Home5G & Beyond"5G" radio launch sees Ericsson try to balance being first with fragmentation...

    “5G” radio launch sees Ericsson try to balance being first with fragmentation risks


    The battle for 5G has taken another twist with Ericsson vowing to deliver the first networks next year, albeit with several caveats.

    Vendors are pushing hard to ensure 5G underpins their businesses for the years to come. Ericsson has arguably been the most active player, with a global array of labs, trials and testing underway with numerous operators.

    Given the recent upheaval at the top of the company, which saw CEO Hans Vestberg depart in July amid a wider restructure of the company, the race to be first and dominate 5G is particularly pressing for the Swedish vendor.

    This morning, the company announced its first 5G new radio (NR) product, the Air 6468, which supports its massive and multi-user MIMO plug-ins and is compatible with sub-6GHz bands. The vendor claims the new radio and plug-ins, which were first announced in June, as well as its existing radio system baseband amount to the first 5G access network.

    Of course, cynics would note that it’s not strictly 5G, as standardisation work is ongoing and not due to be completed for some time. Indeed, 3GPP’s work on specifying 5G new radio is not slated to take place until March next year.

    Jumping the gun runs the risk of fragmentation, with companies keen to steal a march on rivals by launching non-standardised technology.

    Joakim Sorelius, Product Manager at Business Unit Radio at Ericsson, tells Mobile Europe he is conscious of the need to avoid fragmentation of 5G and the product reflects that.

    He says: “We are heavily involved with 3GPP and have had field trials and research in place since 2014. We are quite confident we are very familiar with the key technology concepts and these radios can support them with a software package.

    “We are fully committed to the 3GPP version of standards. The radios have been designed with that in mind.”

    Ericsson also unveiled a range of new radio products, from LTE radios supporting gigabit speeds through 4×4 MIMO, micro solutions on unlicensed spectrum, and baseband units supporting more flexible site builds, something seen as a must for ultra-dense networks. Each of these offers elements of what 5G is promising, if not quite true 5G.

    Peter Jarich, Vice President, Consumer and Infrastructure Services, Current Analysis, notes: “Mobile operators, today, are clearly focused on the race to 5G commercialization, while also continuing to invest in their existing LTE networks.

    “With a new 5G radio and LTE offerings which echo key 5G concepts – small cells, licensed-unlicensed band combinations, Cloud RAN, network densification, spectrum optimization – Ericsson’s new portfolio additions and Ericsson Radio System innovations provide a compelling way forward.”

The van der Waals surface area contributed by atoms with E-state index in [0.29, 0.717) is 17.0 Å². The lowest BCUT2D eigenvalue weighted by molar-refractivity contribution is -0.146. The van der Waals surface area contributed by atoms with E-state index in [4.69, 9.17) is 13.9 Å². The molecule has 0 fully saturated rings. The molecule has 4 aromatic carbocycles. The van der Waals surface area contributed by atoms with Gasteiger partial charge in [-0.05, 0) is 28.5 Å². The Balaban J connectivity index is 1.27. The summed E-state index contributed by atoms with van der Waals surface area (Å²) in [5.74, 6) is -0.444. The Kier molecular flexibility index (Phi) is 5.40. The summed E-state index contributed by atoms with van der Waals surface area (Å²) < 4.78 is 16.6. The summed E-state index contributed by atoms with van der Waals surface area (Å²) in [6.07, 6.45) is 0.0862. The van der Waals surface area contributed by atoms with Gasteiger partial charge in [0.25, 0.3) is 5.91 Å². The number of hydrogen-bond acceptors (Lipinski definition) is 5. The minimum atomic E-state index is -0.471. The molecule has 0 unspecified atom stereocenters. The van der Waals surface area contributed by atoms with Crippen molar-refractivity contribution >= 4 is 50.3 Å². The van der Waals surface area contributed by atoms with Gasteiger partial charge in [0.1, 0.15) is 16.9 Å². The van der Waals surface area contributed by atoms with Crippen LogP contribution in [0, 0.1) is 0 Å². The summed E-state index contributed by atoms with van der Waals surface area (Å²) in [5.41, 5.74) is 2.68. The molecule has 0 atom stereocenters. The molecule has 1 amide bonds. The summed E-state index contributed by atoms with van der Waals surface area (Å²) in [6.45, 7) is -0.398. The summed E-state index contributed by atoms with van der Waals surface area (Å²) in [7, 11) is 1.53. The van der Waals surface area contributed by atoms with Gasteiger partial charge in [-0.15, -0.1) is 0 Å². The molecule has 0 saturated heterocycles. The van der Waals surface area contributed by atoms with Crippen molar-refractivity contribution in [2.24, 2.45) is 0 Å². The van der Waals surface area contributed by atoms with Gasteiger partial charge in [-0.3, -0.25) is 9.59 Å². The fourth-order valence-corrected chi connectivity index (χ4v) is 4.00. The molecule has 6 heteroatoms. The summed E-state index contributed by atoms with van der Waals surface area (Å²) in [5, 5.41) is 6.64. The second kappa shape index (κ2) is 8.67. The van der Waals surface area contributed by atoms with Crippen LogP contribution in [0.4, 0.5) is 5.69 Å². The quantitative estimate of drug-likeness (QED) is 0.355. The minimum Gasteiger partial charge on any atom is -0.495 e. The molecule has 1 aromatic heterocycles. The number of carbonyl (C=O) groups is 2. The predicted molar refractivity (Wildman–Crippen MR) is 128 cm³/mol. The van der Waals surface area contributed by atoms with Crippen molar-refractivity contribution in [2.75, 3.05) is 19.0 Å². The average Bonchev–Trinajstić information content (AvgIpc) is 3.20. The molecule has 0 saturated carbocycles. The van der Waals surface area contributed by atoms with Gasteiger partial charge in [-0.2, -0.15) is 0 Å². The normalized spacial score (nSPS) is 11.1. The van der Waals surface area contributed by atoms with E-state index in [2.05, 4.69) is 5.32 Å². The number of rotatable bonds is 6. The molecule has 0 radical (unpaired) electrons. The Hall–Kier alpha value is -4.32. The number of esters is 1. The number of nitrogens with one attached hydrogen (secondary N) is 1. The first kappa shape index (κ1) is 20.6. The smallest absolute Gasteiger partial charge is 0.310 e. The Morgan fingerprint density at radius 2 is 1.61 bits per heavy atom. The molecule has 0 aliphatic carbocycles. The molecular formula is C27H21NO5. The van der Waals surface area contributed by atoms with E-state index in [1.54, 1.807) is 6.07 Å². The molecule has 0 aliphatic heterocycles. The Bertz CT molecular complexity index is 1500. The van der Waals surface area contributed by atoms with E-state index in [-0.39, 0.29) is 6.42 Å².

Sorelius thinks the products reflect growing momentum towards 5G. He says: “This is more of a personal reflection but it’s fair to say we have seen movement in 3GPP to accelerate everything from being ready for the end of 2019 to it being moved forward.”

    He predicts that by the middle of 2018, the first parts of the standards will be agreed upon, giving vendors further clarity to design products with the technology in mind.

    To support the deployment of new technology, Ericsson has launched a network rollout services solution, which it says handles configuration, installation, integration, shakedown and handover of a site.

    This could be seen as a means of kickstarting a reluctant market. Indeed, Ericsson has accused Europe of lacking the appetite of Asia and North America when it comes to developing 5G.

    [Read more: Ericsson CTO: Europe lacks essential aggression in shift towards 5G]

    Has anything changed since Mobile World Congress? Sorelius says: “From my own experience we clearly see the reason for being interested in 5G is different in Europe compared to other markets. The traffic has not flooded the markets in the same way as Asia or North America. People are happy with GSM and LTE.

    “European operators will not see the same need for capacity as other operators. But they are discussing other features aside from capacity gains – the ability to deliver massive IoT, critical communications or machine type communications.”

    The release was supported by China Mobile and Swisscom, two possible contenders for deploying Ericsson’s new products, although the vendor was keeping quiet on partners and firm launch dates.

    What is clear is the noise surrounding 5G will get even louder over the coming months, as Ericsson gears up for launch partners, and rival vendors launch competing offers. While it may not be “true” 5G, 2017 could see networks claim to launch next generation technology.